All of that changed at the end of 1994. Whether due to ongoing financial difficulties or as part of the industry-wide bonk on the head provided by the World Wide Web, in 1993 Unisys began aggressively pursuing commercial vendors of software-only LZW implementations. CompuServe seems to have been its primary target at first, culminating in an agreement—quietly announced on 28 December 1994, right in the middle of the Christmas holidays—to begin collecting royalties from authors of GIF-supporting software. The news hit the Internet the following week; what was then the comp.graphics newsgroup went nuts, to use a technical term. As is the way of Usenet, much ire was directed at CompuServe for making the announcement, and then at Unisys once the details became a little clearer. Mixed in with the noise was the genesis of an informal Internet working group led by Thomas Boutell (Reference 2). Its purpose was not only to design a replacement for the GIF format, but a successor to it: better, smaller, more extensible and free.
The very first PNG draft—then called “PBF,” for Portable Bitmap Format—was posted by Tom to comp.graphics, comp.compression and comp.infosystems.www.providers on Wednesday, 4 January 1995. It had a three-byte signature, chunk numbers rather than chunk names, maximum pixel depth of 8 bits and no specified compression method, but even at that stage it had more in common with today's PNG than with any other existing format.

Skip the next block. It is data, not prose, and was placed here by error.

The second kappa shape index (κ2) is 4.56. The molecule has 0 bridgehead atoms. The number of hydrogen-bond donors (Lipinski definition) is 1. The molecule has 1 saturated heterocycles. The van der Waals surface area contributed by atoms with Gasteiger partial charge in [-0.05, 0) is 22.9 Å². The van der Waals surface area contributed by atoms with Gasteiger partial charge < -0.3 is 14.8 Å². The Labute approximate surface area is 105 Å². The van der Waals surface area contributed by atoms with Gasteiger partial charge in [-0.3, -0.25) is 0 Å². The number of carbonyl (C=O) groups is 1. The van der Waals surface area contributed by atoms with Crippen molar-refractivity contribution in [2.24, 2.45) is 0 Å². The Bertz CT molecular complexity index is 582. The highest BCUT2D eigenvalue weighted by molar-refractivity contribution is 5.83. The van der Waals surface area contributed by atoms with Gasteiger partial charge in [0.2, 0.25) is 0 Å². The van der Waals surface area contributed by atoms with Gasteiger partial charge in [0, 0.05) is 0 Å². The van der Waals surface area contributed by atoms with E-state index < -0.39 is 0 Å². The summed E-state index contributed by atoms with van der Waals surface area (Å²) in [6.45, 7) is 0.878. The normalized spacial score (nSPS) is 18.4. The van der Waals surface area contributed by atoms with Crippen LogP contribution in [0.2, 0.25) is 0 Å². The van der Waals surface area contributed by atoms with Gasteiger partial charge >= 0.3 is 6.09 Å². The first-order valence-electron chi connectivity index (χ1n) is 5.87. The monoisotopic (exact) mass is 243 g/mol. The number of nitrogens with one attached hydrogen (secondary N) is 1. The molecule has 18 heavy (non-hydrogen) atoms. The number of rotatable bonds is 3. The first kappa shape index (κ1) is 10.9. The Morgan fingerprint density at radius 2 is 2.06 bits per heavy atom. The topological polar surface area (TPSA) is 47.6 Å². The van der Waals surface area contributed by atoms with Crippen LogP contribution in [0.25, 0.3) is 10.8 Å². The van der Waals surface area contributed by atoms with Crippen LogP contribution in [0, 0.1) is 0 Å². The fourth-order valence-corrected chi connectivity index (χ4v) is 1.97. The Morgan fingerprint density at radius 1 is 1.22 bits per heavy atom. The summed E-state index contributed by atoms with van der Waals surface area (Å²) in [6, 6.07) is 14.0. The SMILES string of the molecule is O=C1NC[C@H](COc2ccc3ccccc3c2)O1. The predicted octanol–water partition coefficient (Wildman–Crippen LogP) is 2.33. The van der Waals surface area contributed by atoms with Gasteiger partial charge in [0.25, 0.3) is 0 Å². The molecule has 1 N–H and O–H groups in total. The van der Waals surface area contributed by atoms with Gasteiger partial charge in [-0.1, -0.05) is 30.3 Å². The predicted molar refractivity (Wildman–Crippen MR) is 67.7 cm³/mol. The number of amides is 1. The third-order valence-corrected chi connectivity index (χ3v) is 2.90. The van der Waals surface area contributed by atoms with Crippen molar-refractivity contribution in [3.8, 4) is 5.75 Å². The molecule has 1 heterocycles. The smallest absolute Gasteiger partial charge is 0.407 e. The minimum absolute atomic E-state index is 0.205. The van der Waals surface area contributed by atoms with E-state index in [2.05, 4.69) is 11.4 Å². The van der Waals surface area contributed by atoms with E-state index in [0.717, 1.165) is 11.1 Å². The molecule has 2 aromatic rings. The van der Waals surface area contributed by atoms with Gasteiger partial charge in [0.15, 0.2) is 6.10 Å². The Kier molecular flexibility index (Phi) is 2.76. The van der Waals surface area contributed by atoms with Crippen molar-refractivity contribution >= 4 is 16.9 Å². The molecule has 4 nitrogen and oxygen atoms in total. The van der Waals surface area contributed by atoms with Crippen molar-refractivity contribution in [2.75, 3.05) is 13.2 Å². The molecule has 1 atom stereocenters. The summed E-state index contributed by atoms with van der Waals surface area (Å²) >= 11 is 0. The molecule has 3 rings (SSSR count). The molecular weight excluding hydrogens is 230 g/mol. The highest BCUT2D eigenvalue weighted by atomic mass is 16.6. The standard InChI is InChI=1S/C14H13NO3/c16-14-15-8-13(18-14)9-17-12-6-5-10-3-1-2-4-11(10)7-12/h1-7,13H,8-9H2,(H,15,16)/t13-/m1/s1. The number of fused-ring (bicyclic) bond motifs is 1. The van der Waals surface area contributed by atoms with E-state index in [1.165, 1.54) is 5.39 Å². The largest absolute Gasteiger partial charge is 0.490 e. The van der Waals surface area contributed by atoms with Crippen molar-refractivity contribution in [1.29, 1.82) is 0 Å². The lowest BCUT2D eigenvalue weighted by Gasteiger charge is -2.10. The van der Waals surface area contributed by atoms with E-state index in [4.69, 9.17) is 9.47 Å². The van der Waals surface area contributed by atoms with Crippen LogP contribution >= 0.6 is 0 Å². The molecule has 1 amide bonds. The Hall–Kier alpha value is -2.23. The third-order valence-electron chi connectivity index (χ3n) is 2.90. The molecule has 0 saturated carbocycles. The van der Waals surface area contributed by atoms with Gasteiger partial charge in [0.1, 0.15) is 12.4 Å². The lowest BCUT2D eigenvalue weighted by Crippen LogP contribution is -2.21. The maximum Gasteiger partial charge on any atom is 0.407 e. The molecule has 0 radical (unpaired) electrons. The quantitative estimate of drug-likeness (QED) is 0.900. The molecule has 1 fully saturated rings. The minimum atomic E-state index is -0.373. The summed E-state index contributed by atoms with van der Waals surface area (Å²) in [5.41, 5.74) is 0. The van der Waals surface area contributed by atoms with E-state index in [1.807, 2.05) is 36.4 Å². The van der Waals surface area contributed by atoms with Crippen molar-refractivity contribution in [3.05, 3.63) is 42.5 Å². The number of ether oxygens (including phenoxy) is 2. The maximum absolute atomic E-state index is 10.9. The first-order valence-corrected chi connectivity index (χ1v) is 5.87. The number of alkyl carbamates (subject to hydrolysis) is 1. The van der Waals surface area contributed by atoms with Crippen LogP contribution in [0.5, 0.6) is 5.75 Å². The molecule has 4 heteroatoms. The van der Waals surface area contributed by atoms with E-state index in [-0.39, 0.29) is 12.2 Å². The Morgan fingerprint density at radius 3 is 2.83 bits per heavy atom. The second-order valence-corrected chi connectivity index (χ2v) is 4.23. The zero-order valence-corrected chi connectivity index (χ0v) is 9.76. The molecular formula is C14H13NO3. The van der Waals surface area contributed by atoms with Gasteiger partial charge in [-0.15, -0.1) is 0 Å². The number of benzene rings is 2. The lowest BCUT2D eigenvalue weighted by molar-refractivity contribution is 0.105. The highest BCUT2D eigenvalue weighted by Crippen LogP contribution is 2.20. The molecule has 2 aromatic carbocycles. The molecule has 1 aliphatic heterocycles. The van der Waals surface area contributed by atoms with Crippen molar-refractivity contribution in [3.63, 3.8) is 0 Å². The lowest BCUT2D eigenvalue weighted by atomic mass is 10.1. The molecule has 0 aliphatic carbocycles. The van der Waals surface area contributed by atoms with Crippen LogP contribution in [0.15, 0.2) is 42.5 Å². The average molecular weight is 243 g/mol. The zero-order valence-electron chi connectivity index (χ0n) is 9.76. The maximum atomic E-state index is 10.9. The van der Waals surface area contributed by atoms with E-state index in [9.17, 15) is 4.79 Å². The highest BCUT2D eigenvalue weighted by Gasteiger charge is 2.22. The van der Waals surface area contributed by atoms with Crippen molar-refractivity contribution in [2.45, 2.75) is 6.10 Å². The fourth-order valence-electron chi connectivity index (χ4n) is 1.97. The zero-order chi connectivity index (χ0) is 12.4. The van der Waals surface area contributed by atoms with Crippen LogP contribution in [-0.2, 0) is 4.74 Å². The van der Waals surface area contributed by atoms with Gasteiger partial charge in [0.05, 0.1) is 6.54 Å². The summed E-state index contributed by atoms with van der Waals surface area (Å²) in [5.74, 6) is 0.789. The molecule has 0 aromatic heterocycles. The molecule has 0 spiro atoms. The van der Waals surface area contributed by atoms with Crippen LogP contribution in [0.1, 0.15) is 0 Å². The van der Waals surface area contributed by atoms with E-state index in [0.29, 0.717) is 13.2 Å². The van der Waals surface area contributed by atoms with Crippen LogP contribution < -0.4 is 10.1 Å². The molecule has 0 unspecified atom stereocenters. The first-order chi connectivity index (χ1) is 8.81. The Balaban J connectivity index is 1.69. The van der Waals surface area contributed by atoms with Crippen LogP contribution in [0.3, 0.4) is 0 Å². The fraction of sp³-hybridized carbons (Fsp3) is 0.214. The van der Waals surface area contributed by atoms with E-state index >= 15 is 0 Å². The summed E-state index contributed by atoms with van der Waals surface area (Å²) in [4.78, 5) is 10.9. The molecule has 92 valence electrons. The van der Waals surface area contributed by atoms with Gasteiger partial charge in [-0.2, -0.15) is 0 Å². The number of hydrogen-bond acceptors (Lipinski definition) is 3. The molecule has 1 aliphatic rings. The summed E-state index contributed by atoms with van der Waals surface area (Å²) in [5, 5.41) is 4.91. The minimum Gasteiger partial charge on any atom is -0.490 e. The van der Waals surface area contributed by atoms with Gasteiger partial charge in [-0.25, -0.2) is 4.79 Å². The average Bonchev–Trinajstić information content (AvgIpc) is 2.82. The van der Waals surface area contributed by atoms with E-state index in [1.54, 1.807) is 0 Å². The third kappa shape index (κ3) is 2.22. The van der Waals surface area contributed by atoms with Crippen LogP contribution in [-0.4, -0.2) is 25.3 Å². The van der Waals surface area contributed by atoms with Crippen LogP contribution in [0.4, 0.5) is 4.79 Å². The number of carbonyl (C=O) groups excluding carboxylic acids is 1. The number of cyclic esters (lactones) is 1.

Within one week, most of the major features of PNG had been proposed, if not yet accepted: delta-filtering for improved compression (Scott Elliott); deflate compression (Tom Lane, the Info-ZIP gang and many others); 24-bit support (many folks); the PNG name itself (Oliver Fromme); internal CRCs (myself); gamma chunk (Paul Haeberli); and 48- and 64-bit support (Jonathan Shekter). The first proto-PNG mailing list was also set up that week; Tom released the second draft of the specification; and I posted some test results that showed a 10% improvement in compression, if GIF's LZW method was simply replaced with the deflate (LZ77) algorithm. Sidebar 1 is a time-line listing many of the major events in PNG's history.